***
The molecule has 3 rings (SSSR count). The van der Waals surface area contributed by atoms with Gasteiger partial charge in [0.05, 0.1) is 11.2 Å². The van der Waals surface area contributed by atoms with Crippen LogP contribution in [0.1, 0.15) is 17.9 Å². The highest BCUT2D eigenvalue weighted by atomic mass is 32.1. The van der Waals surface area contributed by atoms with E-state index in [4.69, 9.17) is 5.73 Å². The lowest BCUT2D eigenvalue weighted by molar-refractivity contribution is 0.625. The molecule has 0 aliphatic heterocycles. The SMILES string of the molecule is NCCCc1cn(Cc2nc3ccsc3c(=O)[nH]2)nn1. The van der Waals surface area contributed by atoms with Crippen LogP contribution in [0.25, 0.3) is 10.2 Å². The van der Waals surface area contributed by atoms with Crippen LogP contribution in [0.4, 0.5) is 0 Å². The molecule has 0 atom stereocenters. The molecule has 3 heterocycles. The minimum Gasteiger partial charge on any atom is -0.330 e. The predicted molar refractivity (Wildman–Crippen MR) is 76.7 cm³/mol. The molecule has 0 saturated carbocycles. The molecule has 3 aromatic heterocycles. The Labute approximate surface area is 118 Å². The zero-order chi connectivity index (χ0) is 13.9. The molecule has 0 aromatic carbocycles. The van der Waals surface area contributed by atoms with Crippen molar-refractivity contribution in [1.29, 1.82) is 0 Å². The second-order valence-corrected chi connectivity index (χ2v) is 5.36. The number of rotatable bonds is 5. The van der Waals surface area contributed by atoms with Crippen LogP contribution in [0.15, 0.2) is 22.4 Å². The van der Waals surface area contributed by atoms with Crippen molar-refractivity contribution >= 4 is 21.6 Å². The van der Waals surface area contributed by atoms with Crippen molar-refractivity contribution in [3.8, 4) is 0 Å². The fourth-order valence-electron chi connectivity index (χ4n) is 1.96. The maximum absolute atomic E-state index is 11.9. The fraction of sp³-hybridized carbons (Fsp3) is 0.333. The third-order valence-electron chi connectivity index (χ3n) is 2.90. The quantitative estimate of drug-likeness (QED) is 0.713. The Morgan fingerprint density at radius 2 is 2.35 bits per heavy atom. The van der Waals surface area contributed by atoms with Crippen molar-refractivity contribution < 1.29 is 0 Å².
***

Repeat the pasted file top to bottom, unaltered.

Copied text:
The molecule has 3 rings (SSSR count). The van der Waals surface area contributed by atoms with Gasteiger partial charge in [0.05, 0.1) is 11.2 Å². The van der Waals surface area contributed by atoms with Crippen LogP contribution in [0.1, 0.15) is 17.9 Å². The highest BCUT2D eigenvalue weighted by atomic mass is 32.1. The van der Waals surface area contributed by atoms with E-state index in [4.69, 9.17) is 5.73 Å². The lowest BCUT2D eigenvalue weighted by molar-refractivity contribution is 0.625. The molecule has 0 aliphatic heterocycles. The SMILES string of the molecule is NCCCc1cn(Cc2nc3ccsc3c(=O)[nH]2)nn1. The van der Waals surface area contributed by atoms with Crippen LogP contribution in [0.25, 0.3) is 10.2 Å². The van der Waals surface area contributed by atoms with Crippen LogP contribution in [0.4, 0.5) is 0 Å². The molecule has 0 atom stereocenters. The molecule has 3 heterocycles. The minimum Gasteiger partial charge on any atom is -0.330 e. The predicted molar refractivity (Wildman–Crippen MR) is 76.7 cm³/mol. The molecule has 0 saturated carbocycles. The molecule has 3 aromatic heterocycles. The Labute approximate surface area is 118 Å². The zero-order chi connectivity index (χ0) is 13.9. The molecule has 0 aromatic carbocycles. The van der Waals surface area contributed by atoms with Crippen molar-refractivity contribution in [1.29, 1.82) is 0 Å². The second-order valence-corrected chi connectivity index (χ2v) is 5.36. The number of rotatable bonds is 5. The van der Waals surface area contributed by atoms with Crippen LogP contribution in [0.15, 0.2) is 22.4 Å². The van der Waals surface area contributed by atoms with Crippen molar-refractivity contribution >= 4 is 21.6 Å². The van der Waals surface area contributed by atoms with Crippen molar-refractivity contribution in [3.8, 4) is 0 Å². The fourth-order valence-electron chi connectivity index (χ4n) is 1.96. The maximum absolute atomic E-state index is 11.9. The fraction of sp³-hybridized carbons (Fsp3) is 0.333. The third-order valence-electron chi connectivity index (χ3n) is 2.90. The quantitative estimate of drug-likeness (QED) is 0.713. The Morgan fingerprint density at radius 2 is 2.35 bits per heavy atom. The van der Waals surface area contributed by atoms with Crippen molar-refractivity contribution < 1.29 is 0 Å².